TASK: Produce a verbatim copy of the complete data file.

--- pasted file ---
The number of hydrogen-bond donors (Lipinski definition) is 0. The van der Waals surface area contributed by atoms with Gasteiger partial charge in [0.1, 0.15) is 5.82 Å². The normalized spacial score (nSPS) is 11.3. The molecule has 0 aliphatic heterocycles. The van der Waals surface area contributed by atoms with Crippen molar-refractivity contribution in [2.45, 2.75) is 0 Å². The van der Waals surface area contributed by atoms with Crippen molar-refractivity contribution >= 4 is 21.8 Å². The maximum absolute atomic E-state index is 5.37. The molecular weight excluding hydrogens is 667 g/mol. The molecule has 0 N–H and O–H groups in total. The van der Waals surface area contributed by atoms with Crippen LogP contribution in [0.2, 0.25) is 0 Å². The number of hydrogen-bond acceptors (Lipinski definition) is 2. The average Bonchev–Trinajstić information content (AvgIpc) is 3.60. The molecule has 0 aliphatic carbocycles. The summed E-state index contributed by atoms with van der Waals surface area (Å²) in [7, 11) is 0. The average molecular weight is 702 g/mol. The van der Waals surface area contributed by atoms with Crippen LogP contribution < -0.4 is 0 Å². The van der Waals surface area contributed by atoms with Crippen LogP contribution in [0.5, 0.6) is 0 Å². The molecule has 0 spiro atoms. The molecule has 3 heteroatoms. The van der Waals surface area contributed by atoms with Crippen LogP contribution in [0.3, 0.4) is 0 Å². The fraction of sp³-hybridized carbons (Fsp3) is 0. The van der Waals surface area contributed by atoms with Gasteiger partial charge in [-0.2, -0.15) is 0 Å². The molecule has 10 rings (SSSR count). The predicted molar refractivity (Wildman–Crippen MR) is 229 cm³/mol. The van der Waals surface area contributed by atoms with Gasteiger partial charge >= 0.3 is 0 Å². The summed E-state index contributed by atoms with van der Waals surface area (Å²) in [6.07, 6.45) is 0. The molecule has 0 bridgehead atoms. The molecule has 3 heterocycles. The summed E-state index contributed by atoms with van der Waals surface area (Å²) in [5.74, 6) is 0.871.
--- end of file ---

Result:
The number of hydrogen-bond donors (Lipinski definition) is 0. The van der Waals surface area contributed by atoms with Gasteiger partial charge in [0.1, 0.15) is 5.82 Å². The normalized spacial score (nSPS) is 11.3. The molecule has 0 aliphatic heterocycles. The van der Waals surface area contributed by atoms with Crippen molar-refractivity contribution in [2.45, 2.75) is 0 Å². The van der Waals surface area contributed by atoms with Crippen molar-refractivity contribution >= 4 is 21.8 Å². The maximum absolute atomic E-state index is 5.37. The molecular weight excluding hydrogens is 667 g/mol. The molecule has 0 N–H and O–H groups in total. The van der Waals surface area contributed by atoms with Crippen LogP contribution in [0.2, 0.25) is 0 Å². The number of hydrogen-bond acceptors (Lipinski definition) is 2. The average Bonchev–Trinajstić information content (AvgIpc) is 3.60. The molecule has 0 aliphatic carbocycles. The summed E-state index contributed by atoms with van der Waals surface area (Å²) in [7, 11) is 0. The average molecular weight is 702 g/mol. The van der Waals surface area contributed by atoms with Crippen LogP contribution < -0.4 is 0 Å². The van der Waals surface area contributed by atoms with Crippen LogP contribution in [0.5, 0.6) is 0 Å². The molecule has 0 spiro atoms. The molecule has 3 heteroatoms. The van der Waals surface area contributed by atoms with Crippen LogP contribution in [0.3, 0.4) is 0 Å². The fraction of sp³-hybridized carbons (Fsp3) is 0. The van der Waals surface area contributed by atoms with Gasteiger partial charge in [-0.2, -0.15) is 0 Å². The molecule has 10 rings (SSSR count). The predicted molar refractivity (Wildman–Crippen MR) is 229 cm³/mol. The van der Waals surface area contributed by atoms with Gasteiger partial charge >= 0.3 is 0 Å². The summed E-state index contributed by atoms with van der Waals surface area (Å²) in [6.07, 6.45) is 0. The molecule has 0 bridgehead atoms. The molecule has 3 heterocycles. The summed E-state index contributed by atoms with van der Waals surface area (Å²) in [5.74, 6) is 0.871.